"Corked" wine refers to wine that has been exposed to cork taint - the presence of a chemical compound called TCA (or trichloroanisole). TCA is formed when natural fungi (of which many reside in cork) come in contact with certain chlorides found in bleaches and other winery sanitation products. If a winery uses corks infected with this fungi, the wine becomes tainted.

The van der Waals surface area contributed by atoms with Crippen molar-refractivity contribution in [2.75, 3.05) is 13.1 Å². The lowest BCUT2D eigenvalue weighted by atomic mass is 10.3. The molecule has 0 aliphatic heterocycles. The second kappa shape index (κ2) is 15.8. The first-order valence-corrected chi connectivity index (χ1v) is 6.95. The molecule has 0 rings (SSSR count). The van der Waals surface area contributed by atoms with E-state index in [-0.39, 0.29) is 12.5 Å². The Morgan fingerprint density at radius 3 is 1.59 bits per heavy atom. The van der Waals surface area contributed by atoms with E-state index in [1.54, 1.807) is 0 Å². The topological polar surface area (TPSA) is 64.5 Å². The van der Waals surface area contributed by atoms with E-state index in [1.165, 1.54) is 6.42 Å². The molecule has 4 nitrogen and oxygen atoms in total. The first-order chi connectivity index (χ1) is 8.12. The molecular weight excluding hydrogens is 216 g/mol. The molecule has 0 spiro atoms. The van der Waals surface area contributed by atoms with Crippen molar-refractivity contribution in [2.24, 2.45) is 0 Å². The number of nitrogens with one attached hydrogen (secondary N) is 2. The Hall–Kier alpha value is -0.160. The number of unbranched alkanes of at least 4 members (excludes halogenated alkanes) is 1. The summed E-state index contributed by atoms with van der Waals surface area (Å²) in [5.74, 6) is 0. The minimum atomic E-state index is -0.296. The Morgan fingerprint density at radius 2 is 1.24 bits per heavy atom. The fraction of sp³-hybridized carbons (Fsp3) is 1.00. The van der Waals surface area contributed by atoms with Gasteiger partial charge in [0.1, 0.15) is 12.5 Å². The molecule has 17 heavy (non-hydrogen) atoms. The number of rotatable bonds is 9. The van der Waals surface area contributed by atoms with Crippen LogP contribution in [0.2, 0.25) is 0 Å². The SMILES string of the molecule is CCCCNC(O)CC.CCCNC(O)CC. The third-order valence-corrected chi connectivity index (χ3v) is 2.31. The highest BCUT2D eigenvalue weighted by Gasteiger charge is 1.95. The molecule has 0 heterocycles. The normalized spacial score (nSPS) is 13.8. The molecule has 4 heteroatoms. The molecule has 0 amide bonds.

While unpleasant to taste, cork taint is not in any way harmful to drink. Most consumers don't even realize their wines have a mild case of cork taint unless pointed out by a professional - Corked wines smell and taste of damp, soggy, wet, or rotten cardboard, in varying degrees. Cork taint dulls the fruit in a wine, renders it lackluster, and cuts the finish. The obviousness of the corked smell and taste depends both on the extent of the taint, as well as the wine drinker’s sensitivity to it.